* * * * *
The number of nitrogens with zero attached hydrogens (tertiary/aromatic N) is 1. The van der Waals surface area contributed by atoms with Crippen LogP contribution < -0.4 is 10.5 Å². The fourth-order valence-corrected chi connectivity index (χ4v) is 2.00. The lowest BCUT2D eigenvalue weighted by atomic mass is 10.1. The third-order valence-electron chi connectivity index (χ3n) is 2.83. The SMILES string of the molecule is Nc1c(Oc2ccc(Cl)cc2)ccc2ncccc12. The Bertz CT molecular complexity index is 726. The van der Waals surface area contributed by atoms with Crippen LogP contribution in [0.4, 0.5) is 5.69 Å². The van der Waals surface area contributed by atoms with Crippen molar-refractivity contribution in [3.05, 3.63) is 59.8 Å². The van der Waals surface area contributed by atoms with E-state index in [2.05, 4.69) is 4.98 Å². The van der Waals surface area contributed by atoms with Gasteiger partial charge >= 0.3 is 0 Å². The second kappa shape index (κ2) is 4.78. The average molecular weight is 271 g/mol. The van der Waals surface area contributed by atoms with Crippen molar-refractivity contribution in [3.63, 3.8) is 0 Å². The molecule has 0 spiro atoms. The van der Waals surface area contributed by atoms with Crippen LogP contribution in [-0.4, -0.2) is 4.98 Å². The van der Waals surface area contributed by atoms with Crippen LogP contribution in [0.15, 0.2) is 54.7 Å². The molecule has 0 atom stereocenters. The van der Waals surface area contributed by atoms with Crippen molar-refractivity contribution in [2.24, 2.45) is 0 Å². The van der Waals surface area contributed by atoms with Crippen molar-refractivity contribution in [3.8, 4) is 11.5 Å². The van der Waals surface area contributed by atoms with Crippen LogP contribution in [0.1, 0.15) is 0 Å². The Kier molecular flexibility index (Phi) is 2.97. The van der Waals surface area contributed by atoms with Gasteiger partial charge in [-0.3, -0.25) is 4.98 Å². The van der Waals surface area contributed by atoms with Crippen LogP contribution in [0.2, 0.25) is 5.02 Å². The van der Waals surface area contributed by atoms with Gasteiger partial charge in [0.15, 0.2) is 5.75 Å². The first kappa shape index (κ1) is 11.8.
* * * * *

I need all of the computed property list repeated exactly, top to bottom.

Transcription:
The number of nitrogens with zero attached hydrogens (tertiary/aromatic N) is 1. The van der Waals surface area contributed by atoms with Crippen LogP contribution < -0.4 is 10.5 Å². The fourth-order valence-corrected chi connectivity index (χ4v) is 2.00. The lowest BCUT2D eigenvalue weighted by atomic mass is 10.1. The third-order valence-electron chi connectivity index (χ3n) is 2.83. The SMILES string of the molecule is Nc1c(Oc2ccc(Cl)cc2)ccc2ncccc12. The Bertz CT molecular complexity index is 726. The van der Waals surface area contributed by atoms with Crippen LogP contribution in [0.4, 0.5) is 5.69 Å². The van der Waals surface area contributed by atoms with Crippen molar-refractivity contribution in [3.05, 3.63) is 59.8 Å². The van der Waals surface area contributed by atoms with E-state index in [2.05, 4.69) is 4.98 Å². The van der Waals surface area contributed by atoms with Gasteiger partial charge >= 0.3 is 0 Å². The second kappa shape index (κ2) is 4.78. The average molecular weight is 271 g/mol. The van der Waals surface area contributed by atoms with Crippen molar-refractivity contribution in [3.63, 3.8) is 0 Å². The molecule has 0 spiro atoms. The van der Waals surface area contributed by atoms with Crippen LogP contribution in [-0.4, -0.2) is 4.98 Å². The van der Waals surface area contributed by atoms with Crippen LogP contribution in [0.15, 0.2) is 54.7 Å². The molecule has 0 atom stereocenters. The van der Waals surface area contributed by atoms with Crippen molar-refractivity contribution in [2.24, 2.45) is 0 Å². The van der Waals surface area contributed by atoms with Crippen molar-refractivity contribution in [3.8, 4) is 11.5 Å². The van der Waals surface area contributed by atoms with Crippen LogP contribution in [0.1, 0.15) is 0 Å². The Kier molecular flexibility index (Phi) is 2.97. The van der Waals surface area contributed by atoms with Gasteiger partial charge in [-0.3, -0.25) is 4.98 Å². The van der Waals surface area contributed by atoms with Crippen LogP contribution in [0.2, 0.25) is 5.02 Å². The van der Waals surface area contributed by atoms with Gasteiger partial charge in [0.15, 0.2) is 5.75 Å². The first kappa shape index (κ1) is 11.8.